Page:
Gene Peek, former Gators receiver/tight end and teammate of Spurrier: When they talked about the potential No. 1 quarterback in that draft, it was always Spurrier and Griese. There was no question in the country those were the two most talked about quarterbacks. But the draft was nowhere near the spectacle it is today. It just kind of took place and everybody said, ‘Oh, yeah.’ I think a lot of people wondered would the country boy from the South (Spurrier) be able to win out over Griese, who had such a big year out in the Midwest.
I thought it was an interesting pick on the 49ers’ part, but like any franchise they were looking for an outstanding talent they could groom for the quarterback position. I think the performances that Steve put on as a total all-around athlete, a guy who could kick, punt, pass and run when he had to, as well as him being a tremendous leader, I think those are the things the 49ers saw in Spurrier and I think that’s why they went for him first.
Cas Banaszek, ex-49ers offensive tackle, and a 1967 draft classmate and fellow first-round pick with Spurrier: I knew of Steve even before that, because we had played Florida my junior and senior year at Northwestern. And we would play together for the college all-stars against the Green Bay Packers that August in Chicago. I know we couldn’t believe it when it was the 49ers who took him. You’d have to think maybe they took him with an intent of trading him or trading Brodie. But John was still in his prime.
And you know, to be honest, I don’t know if Steve was as good as Brodie, if you put them both side by side. John was good. Steve was too, but he was a college quarterback when he came in. He wasn’t a pro quarterback. He didn’t have as strong an arm as Brodie. Steve was just a great athlete, a wonderful athlete. And you know what he was? He was a winner. He knew how to win. In everything he did, he had that attitude like I’m not going to lose, simple as that. That’s what you got from Steve.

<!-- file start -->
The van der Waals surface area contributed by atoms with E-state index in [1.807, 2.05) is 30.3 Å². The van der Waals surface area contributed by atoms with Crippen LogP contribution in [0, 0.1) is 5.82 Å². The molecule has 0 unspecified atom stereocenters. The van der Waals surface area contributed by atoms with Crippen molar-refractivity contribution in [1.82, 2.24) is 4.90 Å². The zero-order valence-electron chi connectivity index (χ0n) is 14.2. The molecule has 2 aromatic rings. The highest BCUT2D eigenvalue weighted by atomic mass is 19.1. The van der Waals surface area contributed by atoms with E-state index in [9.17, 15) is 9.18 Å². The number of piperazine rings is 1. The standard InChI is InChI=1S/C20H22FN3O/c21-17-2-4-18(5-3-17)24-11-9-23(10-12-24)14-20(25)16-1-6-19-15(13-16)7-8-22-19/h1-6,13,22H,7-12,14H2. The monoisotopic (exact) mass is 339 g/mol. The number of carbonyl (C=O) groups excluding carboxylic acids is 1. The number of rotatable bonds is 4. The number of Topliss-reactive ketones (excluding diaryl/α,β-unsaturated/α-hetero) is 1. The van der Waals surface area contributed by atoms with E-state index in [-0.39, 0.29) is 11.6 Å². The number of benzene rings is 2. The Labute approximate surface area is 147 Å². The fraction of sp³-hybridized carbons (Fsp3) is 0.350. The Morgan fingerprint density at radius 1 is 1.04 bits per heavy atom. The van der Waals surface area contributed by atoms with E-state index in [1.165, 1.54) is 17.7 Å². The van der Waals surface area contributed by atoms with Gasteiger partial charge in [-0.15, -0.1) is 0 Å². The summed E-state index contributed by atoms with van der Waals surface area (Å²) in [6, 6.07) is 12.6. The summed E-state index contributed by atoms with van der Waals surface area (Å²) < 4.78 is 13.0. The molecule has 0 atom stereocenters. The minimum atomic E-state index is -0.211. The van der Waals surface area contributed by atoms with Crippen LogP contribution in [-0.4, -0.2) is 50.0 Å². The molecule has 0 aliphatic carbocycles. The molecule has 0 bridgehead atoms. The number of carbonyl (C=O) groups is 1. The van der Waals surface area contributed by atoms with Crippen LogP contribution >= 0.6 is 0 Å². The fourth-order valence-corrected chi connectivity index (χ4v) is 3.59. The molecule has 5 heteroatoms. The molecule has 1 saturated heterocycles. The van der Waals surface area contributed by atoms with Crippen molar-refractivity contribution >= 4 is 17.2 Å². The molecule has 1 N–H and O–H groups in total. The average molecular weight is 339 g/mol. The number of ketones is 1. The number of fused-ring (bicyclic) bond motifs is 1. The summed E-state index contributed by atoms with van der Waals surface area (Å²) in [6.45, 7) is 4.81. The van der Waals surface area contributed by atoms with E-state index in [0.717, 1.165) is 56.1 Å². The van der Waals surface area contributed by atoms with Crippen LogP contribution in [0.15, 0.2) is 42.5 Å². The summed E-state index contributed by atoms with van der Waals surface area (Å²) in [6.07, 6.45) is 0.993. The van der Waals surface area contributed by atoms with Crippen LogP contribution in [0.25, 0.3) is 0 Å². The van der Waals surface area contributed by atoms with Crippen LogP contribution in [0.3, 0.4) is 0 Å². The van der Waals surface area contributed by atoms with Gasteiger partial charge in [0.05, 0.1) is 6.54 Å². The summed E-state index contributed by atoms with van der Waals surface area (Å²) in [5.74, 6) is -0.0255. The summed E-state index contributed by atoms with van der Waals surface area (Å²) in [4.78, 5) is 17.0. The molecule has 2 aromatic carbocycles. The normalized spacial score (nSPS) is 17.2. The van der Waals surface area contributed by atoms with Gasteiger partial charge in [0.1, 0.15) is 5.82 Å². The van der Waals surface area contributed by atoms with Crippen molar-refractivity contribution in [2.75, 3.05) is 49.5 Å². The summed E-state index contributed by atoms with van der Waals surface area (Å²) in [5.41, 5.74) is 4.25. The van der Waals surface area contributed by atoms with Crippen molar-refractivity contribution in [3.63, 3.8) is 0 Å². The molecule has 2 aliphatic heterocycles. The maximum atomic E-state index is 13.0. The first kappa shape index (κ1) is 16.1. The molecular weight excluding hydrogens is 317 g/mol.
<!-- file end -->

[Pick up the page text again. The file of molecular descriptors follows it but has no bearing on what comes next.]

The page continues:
In a truly bizarre twist, the 49ers had drafted Brodie out of Stanford in that same No. 3 overall slot in 1957, exactly 10 years before they took Spurrier to seemingly replace him. But as big a reputation for big-game heroics as Spurrier carried into the NFL, he wound up starting just 26 games in his nine-year career in San Francisco (going 13-12-1), while Brodie started 78 games, including the playoffs, in the seven years the two were teammates.
The superb athlete he was, Spurrier was relegated to handling the 49ers full-time punting duties for most of his first four seasons in the NFL, an unprecedented and humbling turn of events for a former Heisman-winning quarterback and No. 3 pick in the draft. Still, Spurrier recalls his San Francisco years fondly, and surprisingly credits them for his later coaching success. Read